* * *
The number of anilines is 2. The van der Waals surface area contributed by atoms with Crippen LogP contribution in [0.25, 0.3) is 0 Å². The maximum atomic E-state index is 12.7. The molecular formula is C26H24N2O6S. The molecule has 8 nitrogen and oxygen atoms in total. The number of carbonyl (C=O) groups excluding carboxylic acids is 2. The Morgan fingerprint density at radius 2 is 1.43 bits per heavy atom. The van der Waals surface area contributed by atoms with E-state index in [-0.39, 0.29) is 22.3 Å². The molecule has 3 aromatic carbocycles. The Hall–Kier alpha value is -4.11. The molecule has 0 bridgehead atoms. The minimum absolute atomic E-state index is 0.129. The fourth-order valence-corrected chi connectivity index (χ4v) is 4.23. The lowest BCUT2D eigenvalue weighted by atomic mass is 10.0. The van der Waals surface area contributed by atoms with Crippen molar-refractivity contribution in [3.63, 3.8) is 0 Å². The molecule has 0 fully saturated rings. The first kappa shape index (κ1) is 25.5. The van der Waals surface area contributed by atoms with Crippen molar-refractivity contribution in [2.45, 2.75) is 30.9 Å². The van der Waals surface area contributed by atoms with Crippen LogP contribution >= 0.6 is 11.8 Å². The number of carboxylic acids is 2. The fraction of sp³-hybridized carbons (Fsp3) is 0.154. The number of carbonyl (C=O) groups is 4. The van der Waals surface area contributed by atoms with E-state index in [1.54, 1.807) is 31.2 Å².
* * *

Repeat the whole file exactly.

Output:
The number of anilines is 2. The van der Waals surface area contributed by atoms with Crippen LogP contribution in [0.25, 0.3) is 0 Å². The maximum atomic E-state index is 12.7. The molecular formula is C26H24N2O6S. The molecule has 8 nitrogen and oxygen atoms in total. The number of carbonyl (C=O) groups excluding carboxylic acids is 2. The Morgan fingerprint density at radius 2 is 1.43 bits per heavy atom. The van der Waals surface area contributed by atoms with E-state index in [-0.39, 0.29) is 22.3 Å². The molecule has 3 aromatic carbocycles. The Hall–Kier alpha value is -4.11. The molecule has 0 bridgehead atoms. The minimum absolute atomic E-state index is 0.129. The fourth-order valence-corrected chi connectivity index (χ4v) is 4.23. The lowest BCUT2D eigenvalue weighted by atomic mass is 10.0. The van der Waals surface area contributed by atoms with Crippen molar-refractivity contribution in [3.63, 3.8) is 0 Å². The molecule has 0 fully saturated rings. The first kappa shape index (κ1) is 25.5. The van der Waals surface area contributed by atoms with Crippen molar-refractivity contribution in [2.45, 2.75) is 30.9 Å². The van der Waals surface area contributed by atoms with Crippen LogP contribution >= 0.6 is 11.8 Å². The number of carboxylic acids is 2. The fraction of sp³-hybridized carbons (Fsp3) is 0.154. The number of carbonyl (C=O) groups is 4. The van der Waals surface area contributed by atoms with E-state index in [1.54, 1.807) is 31.2 Å².